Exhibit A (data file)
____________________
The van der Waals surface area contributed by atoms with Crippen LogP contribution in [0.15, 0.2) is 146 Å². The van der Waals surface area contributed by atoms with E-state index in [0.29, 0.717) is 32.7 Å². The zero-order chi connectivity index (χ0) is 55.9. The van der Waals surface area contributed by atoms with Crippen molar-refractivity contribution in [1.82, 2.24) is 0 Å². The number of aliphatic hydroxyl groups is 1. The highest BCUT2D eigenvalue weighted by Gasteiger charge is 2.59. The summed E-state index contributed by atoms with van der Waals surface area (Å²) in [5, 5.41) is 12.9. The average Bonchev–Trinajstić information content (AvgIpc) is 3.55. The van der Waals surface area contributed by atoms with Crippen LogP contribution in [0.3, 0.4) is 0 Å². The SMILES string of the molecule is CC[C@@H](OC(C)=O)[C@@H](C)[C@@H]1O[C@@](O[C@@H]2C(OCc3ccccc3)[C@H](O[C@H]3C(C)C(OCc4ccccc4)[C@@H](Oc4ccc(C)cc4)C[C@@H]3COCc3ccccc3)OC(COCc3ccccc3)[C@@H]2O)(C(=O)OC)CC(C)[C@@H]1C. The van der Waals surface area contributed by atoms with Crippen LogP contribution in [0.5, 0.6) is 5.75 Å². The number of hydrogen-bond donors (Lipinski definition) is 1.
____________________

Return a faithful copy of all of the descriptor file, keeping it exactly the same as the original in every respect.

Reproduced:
The van der Waals surface area contributed by atoms with Crippen LogP contribution in [0.15, 0.2) is 146 Å². The van der Waals surface area contributed by atoms with E-state index in [0.29, 0.717) is 32.7 Å². The zero-order chi connectivity index (χ0) is 55.9. The van der Waals surface area contributed by atoms with Crippen molar-refractivity contribution in [1.82, 2.24) is 0 Å². The number of aliphatic hydroxyl groups is 1. The highest BCUT2D eigenvalue weighted by Gasteiger charge is 2.59. The summed E-state index contributed by atoms with van der Waals surface area (Å²) in [5, 5.41) is 12.9. The average Bonchev–Trinajstić information content (AvgIpc) is 3.55. The van der Waals surface area contributed by atoms with Crippen LogP contribution in [0.3, 0.4) is 0 Å². The SMILES string of the molecule is CC[C@@H](OC(C)=O)[C@@H](C)[C@@H]1O[C@@](O[C@@H]2C(OCc3ccccc3)[C@H](O[C@H]3C(C)C(OCc4ccccc4)[C@@H](Oc4ccc(C)cc4)C[C@@H]3COCc3ccccc3)OC(COCc3ccccc3)[C@@H]2O)(C(=O)OC)CC(C)[C@@H]1C. The van der Waals surface area contributed by atoms with Crippen LogP contribution in [0.5, 0.6) is 5.75 Å². The number of hydrogen-bond donors (Lipinski definition) is 1.